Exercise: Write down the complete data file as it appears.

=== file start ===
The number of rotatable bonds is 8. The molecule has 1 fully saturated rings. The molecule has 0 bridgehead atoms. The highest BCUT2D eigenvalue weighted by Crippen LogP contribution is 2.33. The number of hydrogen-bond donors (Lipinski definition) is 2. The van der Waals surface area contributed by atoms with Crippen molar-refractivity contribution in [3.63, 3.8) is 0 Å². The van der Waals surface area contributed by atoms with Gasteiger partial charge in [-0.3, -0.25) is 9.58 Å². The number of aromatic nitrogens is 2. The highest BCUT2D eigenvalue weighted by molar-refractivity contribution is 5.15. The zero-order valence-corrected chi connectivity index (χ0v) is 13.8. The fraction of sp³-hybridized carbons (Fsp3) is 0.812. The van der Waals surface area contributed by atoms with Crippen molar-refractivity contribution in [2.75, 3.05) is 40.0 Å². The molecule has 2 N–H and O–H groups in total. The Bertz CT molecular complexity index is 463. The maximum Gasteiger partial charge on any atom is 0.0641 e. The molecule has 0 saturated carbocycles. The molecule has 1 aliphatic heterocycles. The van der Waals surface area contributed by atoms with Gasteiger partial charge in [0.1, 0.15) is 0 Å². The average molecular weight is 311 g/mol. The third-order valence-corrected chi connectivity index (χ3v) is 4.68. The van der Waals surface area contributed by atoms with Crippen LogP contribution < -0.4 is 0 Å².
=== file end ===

The number of rotatable bonds is 8. The molecule has 1 fully saturated rings. The molecule has 0 bridgehead atoms. The highest BCUT2D eigenvalue weighted by Crippen LogP contribution is 2.33. The number of hydrogen-bond donors (Lipinski definition) is 2. The van der Waals surface area contributed by atoms with Crippen molar-refractivity contribution in [3.63, 3.8) is 0 Å². The van der Waals surface area contributed by atoms with Gasteiger partial charge in [-0.3, -0.25) is 9.58 Å². The number of aromatic nitrogens is 2. The highest BCUT2D eigenvalue weighted by molar-refractivity contribution is 5.15. The zero-order valence-corrected chi connectivity index (χ0v) is 13.8. The fraction of sp³-hybridized carbons (Fsp3) is 0.812. The van der Waals surface area contributed by atoms with Crippen molar-refractivity contribution in [2.75, 3.05) is 40.0 Å². The molecule has 2 N–H and O–H groups in total. The Bertz CT molecular complexity index is 463. The maximum Gasteiger partial charge on any atom is 0.0641 e. The molecule has 0 saturated carbocycles. The molecule has 1 aliphatic heterocycles. The van der Waals surface area contributed by atoms with Gasteiger partial charge in [0.1, 0.15) is 0 Å². The average molecular weight is 311 g/mol. The third-order valence-corrected chi connectivity index (χ3v) is 4.68. The van der Waals surface area contributed by atoms with Crippen LogP contribution < -0.4 is 0 Å².